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Android Ad Network Review: LeadBolt

My review of LeadBolt for ads in my Android apps has been a long time coming.  I started working with them over six months ago.  When the project I was working on didn’t quite match the ad units I investigated, my implementation of LeadBolt got stalled.

That’s too bad, actually.  I integrated their ad units into my last two apps, and after seeing the results I am rolling out LeadBolt advertisements to my other apps as well.  My lifetime average eCPM with them is over $2.00.  Not bad at all…

Hold up a minute – if you’re just getting started getting ads into your Android app you may need a little more information than we’re covering in this article today.  Don’t forget to check out my latest book, the Android Ad Network Primer (available in print and for the Kindle).

In fact, if you have a Kindle Fire and are a member of Amazon Prime, you can read the entire book for free (don’t wait too long – this expires soon).  Not a bad way to get a jump start on income from your Android apps.

Basic Details for LeadBolt

LeadBolt offers a number of different ad formats, including the common banner ad.  They specialize in unique ad formats, but their performance for simple banner ads is pretty impressive by itself.

Not all of their ads pay by the click though – see below for more on that.

Their SDK is fairly small and relatively easy to integrate.  You don’t even need to use it if you only use the HTML-based ad units.

As always, I check how payouts occur.  Payouts occur after $100 with net-15 terms, after the end of a month.  If you really want your money immediately, you can get it net-7 from the current day, at the cost of 20% of your payment.

Ok, so what is it like to use LeadBolt, as a developer?

Positive elements of LeadBolt for Android Ads

Well, the high eCPM is certainly the first thing that most of you will pay attention to.  Here is what I saw my first week:

Note the high cost per click (EPC), and growing revenue as I started directing more traffic to LeadBolt.  Also note the dip down to zero, which I’ll talk about in the next section.

A few more things make LeadBolt attractive, besides just pure revenue numbers.

LeadBolt offers a number of HTML-based ad formats, which makes integration much easier.  This also reduces permissions that your app needs to ask for, which might be of interest to you.

I have been using Leadbolt with the SDK and through MoPub, which is a snap for HTML-based ads.  No integration was needed at all for the apps that just use the HTML banners.

The net-15 payout is also a nice (and rare) feature.  It eases the annoyance of the $100 payout threshold.

Based on my an unscientific estimate from my own early traffic, I’d say it wouldn’t be unreasonable to hope to reach that payout threshold after 45,000 ad impressions.  Your results will likely vary, of course.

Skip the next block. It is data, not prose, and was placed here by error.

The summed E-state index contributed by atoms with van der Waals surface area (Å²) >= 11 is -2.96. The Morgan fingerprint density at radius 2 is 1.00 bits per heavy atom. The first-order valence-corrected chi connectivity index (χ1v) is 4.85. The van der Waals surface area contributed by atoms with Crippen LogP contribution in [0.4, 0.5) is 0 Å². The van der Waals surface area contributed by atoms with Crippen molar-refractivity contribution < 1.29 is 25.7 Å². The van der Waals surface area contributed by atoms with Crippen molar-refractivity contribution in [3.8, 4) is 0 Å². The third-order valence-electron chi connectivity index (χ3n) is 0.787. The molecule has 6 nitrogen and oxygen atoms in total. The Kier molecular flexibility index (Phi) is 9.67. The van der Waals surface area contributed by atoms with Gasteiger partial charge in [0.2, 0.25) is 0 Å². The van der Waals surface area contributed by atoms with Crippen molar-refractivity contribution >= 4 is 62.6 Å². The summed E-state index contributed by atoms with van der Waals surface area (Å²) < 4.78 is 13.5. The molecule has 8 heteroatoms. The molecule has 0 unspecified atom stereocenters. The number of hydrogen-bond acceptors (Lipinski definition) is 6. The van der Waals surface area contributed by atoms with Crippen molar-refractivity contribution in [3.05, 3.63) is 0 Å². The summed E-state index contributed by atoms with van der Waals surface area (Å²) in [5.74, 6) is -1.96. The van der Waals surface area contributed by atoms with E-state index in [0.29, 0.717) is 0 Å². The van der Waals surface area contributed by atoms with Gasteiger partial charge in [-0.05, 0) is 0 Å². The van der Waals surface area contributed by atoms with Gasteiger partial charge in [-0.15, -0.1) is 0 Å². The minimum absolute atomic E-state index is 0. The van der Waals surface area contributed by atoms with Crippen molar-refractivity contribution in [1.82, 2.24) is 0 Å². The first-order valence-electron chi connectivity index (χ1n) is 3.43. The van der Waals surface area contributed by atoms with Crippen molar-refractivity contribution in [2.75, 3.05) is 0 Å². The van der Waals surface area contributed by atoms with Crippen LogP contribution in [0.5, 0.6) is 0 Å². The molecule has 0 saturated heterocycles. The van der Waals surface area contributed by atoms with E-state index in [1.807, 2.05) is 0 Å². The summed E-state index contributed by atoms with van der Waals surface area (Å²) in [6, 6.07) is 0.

There are other features that make LeadBolt interesting, such as the wide range of ad types.

Since I’m a fan of testing, I like their multivariate testing.  Basically, some of the ad units (like the unlocker) allow automatic split testing of things like colors, background, opacity, etc.  This can simplify testing different things (with numbers, not guessing).  Pretty cool.

All in all, the LeadBolt dashboard is pretty slick and gets you the information that you need.

…The Bad

There are a few catches, of course.  First, while they use a mixture of CPC (Cost-per-Click) and CPA (Cost-per-Action) ads, I have seen mostly CPA ads.  That means that I initially saw ads with clicks, but no revenue.

See that dip after the first spike of income?  I was still sending traffic, and still getting clicks, but my revenue was zero.

That’s different than many banner-based ad networks.  Don’t get alarmed as I did – it’s normal to see some clicks without any revenue.

When the revenue comes in, it is sporadic but surprisingly high.  You might get $0.70 from one click, and nothing at all from other clicks.  If your traffic isn’t high enough, that might mean some good days, and some with nothing at all.

Also, as I mentioned, it can be tough to get your head around the workflow for some of their ad units.  Their documentation is really geared around a simple case, so you’ll have to puzzle it out if you want a custom workflow.

I aborted integrating their ‘unlocker’ ad format for my first app because it didn’t work the way I wanted to use it.

Of course, each revision of their SDK gets better and they added a few of the missing hooks after I first asked for help.  When I returned, I found a different way to use the unlocker and things went much more smoothly.

Conclusions

Leadbolt may – or may not – be the right ad network for your Android apps.  It can generate very competitive paychecks, but the income can vary from day to day by a huge margin.

Developers just starting out may not be able to stomach the ups and downs (and watching clicks go by without any revenue).  Developers with sufficient traffic and the willingness to ride out the swings will be able to see a very competitive eCPM for their ad space.

If Leadbolt isn’t the right ad network for you, be sure to check out my other articles on Android Ad Revenue, or get the crash course and get moving quickly with the Android Ad Network Primer.

If you’re not squeamish about using some traffic to find high-paying ads, sign up for LeadBolt now and see the performance for yourself!

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